LinkedIn – referred to by some (us) as the boring little brother of Facebook and Twitter – has just gotten a little more interesting. They have rolled out a new set of features for their company pages and while they seemed to be a little behind the eight ball in the past, we think this launch just helped them make up a lot of ground.
The improvements are listed in the promotional email we received as follows:
- Large brand image
- Streamline design
- Greater prominence for status updates
- Featured posts
The email also mentions that the new and improved company pages now appear on LinkeIn’s mobile and iPad apps. Definitely a plus for enterprises using the site.
It seems like just yesterday I was writing a very similar blog post about Twitter. After Facebook and Google+ launched cover photo functionality for companies, the other two social giants weren’t far behind. But LinkedIn is hoping that the extra bells and whistles will attract even more companies to the site and increase traffic, which will hopefully increase their ad revenue.
Our first impression of the new company pages is a good one. They have a sleek look and the new cover photo, which they refer to as a “large branded image”, doesn’t overpower you when you arrive on the page. And as a company page administrator, you are easily able to share articles or post updates, right when you log in. Here’s what our company page now looks like after updating our page.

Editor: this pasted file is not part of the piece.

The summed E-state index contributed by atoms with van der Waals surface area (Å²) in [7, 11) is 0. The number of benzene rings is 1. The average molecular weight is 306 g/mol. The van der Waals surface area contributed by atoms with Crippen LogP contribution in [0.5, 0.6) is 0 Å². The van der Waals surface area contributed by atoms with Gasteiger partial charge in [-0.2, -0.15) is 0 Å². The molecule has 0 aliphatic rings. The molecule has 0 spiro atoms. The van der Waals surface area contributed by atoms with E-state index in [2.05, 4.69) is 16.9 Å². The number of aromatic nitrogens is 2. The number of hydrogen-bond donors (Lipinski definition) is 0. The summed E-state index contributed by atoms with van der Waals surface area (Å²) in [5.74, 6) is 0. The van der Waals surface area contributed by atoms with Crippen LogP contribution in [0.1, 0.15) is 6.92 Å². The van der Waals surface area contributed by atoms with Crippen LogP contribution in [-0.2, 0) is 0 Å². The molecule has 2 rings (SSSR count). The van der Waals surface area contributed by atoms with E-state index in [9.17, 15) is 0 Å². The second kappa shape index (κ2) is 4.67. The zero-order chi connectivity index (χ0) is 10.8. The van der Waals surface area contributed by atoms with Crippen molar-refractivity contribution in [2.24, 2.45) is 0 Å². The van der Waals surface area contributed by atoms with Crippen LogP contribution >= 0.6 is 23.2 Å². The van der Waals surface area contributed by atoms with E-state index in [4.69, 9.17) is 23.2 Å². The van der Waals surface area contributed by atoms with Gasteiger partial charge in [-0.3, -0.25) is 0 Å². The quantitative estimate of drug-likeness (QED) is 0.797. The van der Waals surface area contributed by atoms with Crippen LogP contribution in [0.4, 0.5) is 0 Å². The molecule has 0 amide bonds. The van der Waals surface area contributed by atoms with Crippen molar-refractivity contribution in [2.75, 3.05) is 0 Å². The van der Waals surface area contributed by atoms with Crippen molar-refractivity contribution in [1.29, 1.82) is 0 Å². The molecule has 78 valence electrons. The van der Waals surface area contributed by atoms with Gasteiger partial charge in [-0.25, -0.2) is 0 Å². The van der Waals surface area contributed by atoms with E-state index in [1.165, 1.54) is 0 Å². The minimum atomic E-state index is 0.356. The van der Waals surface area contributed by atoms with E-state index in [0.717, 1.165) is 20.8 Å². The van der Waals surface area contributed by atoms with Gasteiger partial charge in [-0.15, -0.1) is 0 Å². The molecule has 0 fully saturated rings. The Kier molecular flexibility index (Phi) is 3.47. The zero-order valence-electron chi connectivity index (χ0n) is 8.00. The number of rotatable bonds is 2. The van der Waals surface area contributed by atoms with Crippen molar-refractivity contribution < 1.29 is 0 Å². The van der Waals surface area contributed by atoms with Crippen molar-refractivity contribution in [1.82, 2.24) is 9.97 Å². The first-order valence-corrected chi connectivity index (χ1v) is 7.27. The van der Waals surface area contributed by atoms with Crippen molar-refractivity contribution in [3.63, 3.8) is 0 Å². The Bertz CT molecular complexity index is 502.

Interested in which companies are on top of their social media presence, we started perusing LinkedIn, looking for companies that have already updated their pages. Here’s a screen shot of Dell’s new company page.
Compare Dell’s page to Sony’s, who is obviously a little slower on the uptake.
Most companies’ pages still look like Sony’s. Compared to the sparkly, new pages of some of the companies that have already made the switch, they look a little drab…nothing new on LinkedIn.
LinkedIn claims that their newer page design better highlights the products and careers sections of a company’s profile. The site allows you to either list out your products/services or add multiple customized product photos that can be scrolled through after clicking on the “Products” tab on a company’s page. Only a few companies received a sneak peak and were allowed to make these adjustments early. Dell was one of those companies and made use of the scrolling image option (see below).
And while Sony was not let into the club early, they haven’t even take the time to list their products under the old layout. Tisk, tisk.
The LinkedIn update is definitely a positive one and a step in the right direction. Companies have been using Facebook to interact with customers for a long time now, but some Business-to-Business companies are still wondering if setting up and maintaining a Facebook page is worth it. They see value in connecting with people, but the CFO’s niece isn’t going to buy a million dollar airplane part. These new LinkedIn pages offer the branding opportunity that Facebook offers, but in a much more professional setting. This could be exactly what the social network needs to take the next step towards even more daily use. Well done, LinkedIn. We approve.
To give you a head-start on your new LinkedIn company page image, the dimensions are 646 x 220 pixels. And if you have any thoughts on LinkedIn’s new strategy for business customers, let us know in the comments section!